Well over half of Americans (66%) check their bank account at least once per week. A similar majority (73%) also reported they carry two or fewer credit cards. (Lexington Law) Another 53% consider paying off debt a high priority. Surely, such signs are indicative of financial responsibility?
It seems not.
“For most, financial counseling falls on deaf ears before they have goals.
Account holders seem addicted to viewing their account balances. They may even be more proactive about limiting their lines of credit. However, the personal debt of an average American hovers around $38,000. Some other alarming facts include:
- 43% of Americans do not have money in any form of savings (Lexington Law)
- 54% do not check their credit score (Lexington Law)
- 10% of Americans have 5 or more credit cards (Lexington Law)
- Only 17 states currently require personal finance courses (CNBC)
- 48% of Baby Boomers are not on track to afford standard living expenses in retirement (AARP)
Americans realize financial literacy is an issue. Some 54% of consumers say they feel anxious about their financial situation. 52% report insecurity in their finances. Another 48% say they fear handling their money. (Northwestern Mutual)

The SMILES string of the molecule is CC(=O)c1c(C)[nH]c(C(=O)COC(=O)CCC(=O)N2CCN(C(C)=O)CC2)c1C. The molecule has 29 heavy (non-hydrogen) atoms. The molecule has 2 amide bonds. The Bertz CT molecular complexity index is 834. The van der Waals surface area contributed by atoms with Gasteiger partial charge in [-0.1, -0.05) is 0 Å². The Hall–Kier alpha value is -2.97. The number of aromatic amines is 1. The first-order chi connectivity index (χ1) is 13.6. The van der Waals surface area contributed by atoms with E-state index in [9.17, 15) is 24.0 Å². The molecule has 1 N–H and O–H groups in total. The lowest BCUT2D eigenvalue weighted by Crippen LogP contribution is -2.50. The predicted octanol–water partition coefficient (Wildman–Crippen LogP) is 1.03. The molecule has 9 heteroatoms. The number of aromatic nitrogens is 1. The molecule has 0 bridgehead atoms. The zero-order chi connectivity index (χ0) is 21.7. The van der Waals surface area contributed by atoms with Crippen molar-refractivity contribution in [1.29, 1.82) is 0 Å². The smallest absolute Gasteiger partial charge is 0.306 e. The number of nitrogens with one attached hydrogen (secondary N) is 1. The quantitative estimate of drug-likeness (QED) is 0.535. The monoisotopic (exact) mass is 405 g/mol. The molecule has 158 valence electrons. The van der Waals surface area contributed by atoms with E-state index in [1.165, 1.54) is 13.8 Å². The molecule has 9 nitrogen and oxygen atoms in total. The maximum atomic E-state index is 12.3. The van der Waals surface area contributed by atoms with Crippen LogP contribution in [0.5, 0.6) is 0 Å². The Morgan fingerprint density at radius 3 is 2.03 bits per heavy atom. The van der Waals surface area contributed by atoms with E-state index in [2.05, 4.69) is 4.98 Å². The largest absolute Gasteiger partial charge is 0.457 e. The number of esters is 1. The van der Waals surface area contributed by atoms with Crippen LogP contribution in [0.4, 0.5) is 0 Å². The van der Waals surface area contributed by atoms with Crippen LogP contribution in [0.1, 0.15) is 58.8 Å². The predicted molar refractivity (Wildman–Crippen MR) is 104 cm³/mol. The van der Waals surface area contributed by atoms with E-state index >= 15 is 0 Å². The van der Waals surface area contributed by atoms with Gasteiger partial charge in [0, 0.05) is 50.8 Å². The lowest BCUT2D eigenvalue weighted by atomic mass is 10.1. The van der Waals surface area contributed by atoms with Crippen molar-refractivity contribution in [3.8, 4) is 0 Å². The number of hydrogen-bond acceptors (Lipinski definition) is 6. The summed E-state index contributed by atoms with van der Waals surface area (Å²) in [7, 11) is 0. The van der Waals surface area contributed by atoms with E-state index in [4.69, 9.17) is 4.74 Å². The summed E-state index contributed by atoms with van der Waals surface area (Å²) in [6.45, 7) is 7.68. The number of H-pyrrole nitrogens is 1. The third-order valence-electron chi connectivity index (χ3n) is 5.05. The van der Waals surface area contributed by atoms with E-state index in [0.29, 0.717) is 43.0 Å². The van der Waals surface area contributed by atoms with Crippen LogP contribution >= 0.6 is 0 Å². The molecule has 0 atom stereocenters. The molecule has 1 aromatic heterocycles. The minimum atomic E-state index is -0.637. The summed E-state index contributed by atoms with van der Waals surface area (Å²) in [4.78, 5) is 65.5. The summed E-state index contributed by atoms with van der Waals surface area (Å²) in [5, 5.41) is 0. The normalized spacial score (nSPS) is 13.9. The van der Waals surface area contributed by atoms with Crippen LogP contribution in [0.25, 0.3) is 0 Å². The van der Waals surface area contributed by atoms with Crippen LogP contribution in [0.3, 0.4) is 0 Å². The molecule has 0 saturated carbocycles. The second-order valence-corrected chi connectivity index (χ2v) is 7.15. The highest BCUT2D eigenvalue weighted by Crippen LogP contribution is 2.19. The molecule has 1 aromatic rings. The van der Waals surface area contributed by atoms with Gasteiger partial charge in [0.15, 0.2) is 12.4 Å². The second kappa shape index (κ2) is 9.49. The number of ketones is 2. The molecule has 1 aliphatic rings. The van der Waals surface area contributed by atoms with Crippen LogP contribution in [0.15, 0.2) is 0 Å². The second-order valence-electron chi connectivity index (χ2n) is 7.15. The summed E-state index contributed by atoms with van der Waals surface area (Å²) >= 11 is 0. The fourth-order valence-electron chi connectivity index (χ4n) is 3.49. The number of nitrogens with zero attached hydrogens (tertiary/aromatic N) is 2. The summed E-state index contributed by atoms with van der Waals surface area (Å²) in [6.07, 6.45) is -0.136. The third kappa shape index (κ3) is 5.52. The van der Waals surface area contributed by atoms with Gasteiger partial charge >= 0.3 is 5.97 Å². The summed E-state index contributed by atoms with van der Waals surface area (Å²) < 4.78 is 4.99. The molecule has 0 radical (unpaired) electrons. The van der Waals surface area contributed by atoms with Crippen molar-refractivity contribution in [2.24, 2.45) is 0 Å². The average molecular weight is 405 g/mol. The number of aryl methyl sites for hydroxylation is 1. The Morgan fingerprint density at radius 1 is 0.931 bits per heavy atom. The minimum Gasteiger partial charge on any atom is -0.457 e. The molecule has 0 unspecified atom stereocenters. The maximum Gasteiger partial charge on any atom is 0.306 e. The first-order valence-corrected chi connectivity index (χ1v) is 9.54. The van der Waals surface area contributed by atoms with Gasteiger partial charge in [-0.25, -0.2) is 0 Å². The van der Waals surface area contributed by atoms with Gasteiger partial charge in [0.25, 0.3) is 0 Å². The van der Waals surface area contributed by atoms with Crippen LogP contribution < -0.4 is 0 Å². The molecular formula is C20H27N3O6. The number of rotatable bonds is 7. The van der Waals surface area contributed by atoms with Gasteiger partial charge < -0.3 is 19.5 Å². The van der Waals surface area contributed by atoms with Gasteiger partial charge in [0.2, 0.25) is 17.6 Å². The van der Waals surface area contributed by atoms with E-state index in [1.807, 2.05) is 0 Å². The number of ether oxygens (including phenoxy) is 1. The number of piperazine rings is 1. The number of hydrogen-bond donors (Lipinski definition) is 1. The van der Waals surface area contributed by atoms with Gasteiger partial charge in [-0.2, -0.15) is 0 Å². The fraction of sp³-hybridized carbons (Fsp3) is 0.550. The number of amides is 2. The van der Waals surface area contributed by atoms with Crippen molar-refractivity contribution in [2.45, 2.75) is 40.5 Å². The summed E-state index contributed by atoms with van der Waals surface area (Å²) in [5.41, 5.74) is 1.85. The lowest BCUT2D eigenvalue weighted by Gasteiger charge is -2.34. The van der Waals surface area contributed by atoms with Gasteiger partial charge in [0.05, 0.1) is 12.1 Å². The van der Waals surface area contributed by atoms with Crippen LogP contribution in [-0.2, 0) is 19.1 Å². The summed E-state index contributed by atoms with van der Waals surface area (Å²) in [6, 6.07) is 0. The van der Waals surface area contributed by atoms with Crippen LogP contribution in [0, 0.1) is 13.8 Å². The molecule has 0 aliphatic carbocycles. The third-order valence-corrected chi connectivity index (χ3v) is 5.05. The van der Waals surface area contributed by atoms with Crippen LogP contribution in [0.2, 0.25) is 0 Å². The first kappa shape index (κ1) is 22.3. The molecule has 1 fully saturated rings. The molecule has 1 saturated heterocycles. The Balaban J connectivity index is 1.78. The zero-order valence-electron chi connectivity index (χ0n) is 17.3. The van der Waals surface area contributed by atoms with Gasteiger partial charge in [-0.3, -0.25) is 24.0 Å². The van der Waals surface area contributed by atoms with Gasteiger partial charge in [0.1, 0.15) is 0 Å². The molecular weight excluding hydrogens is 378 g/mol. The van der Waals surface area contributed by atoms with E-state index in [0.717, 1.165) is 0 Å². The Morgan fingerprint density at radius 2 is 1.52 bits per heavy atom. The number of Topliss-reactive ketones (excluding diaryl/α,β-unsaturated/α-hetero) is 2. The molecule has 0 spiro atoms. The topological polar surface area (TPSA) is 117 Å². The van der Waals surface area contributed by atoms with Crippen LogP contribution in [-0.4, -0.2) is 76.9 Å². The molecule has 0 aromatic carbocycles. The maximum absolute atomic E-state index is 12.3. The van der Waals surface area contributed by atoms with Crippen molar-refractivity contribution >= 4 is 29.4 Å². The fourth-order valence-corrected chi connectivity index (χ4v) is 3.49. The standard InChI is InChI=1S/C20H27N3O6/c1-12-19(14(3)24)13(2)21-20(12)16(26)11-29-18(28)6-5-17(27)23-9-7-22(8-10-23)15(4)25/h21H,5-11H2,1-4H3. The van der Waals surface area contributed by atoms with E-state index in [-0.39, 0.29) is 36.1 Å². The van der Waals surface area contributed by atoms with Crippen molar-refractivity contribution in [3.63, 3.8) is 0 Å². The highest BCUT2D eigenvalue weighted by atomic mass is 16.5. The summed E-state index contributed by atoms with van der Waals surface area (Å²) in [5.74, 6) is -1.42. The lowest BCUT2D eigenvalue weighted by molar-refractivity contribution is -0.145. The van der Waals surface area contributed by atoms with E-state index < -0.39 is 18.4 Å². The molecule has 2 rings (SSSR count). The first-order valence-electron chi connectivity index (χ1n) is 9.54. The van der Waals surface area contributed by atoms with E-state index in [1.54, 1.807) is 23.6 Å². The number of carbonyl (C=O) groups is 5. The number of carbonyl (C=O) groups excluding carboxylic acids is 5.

Financial literacy advocates regularly suggest implementing personal finance courses as a solution. The idea is to require high school students to complete at least one class prior to graduation.
However, 2014 research from Harvard, Wellesley College and the Federal Reserve Bank of Chicago have shown personal finance courses for high school students have little to no effect on their future savings or investment habits. The majority of those who took a financial education course had forgotten what they learned in as little as 20 months. (Pacific Standard)
The trouble with current financial literacy programs, according to economist Lewis Mandell, is that financial education does not work if it is provided before it’s needed. For most, financial counseling falls on deaf ears before they have goals – such as eliminating debt.
Where Your Financial Institution Benefits
Despite their lack of knowledge, most Americans are still serious about getting a handle on their finances. In fact, 87% say nothing would make them happier than having stable finances.
Millennials are especially receptive to advice from their financial institution. One in three account holders younger than 40 report a high level of interest in receiving guidance for investments, retirement, creating household budgets, and saving for large purchases (J.D. Power).
Financial institutions willing to develop programs targeted at providing focused tips, courses, and information for these main economic arenas can generate trust, loyalty, and engagement with their account holders. And help set a lot of minds at ease.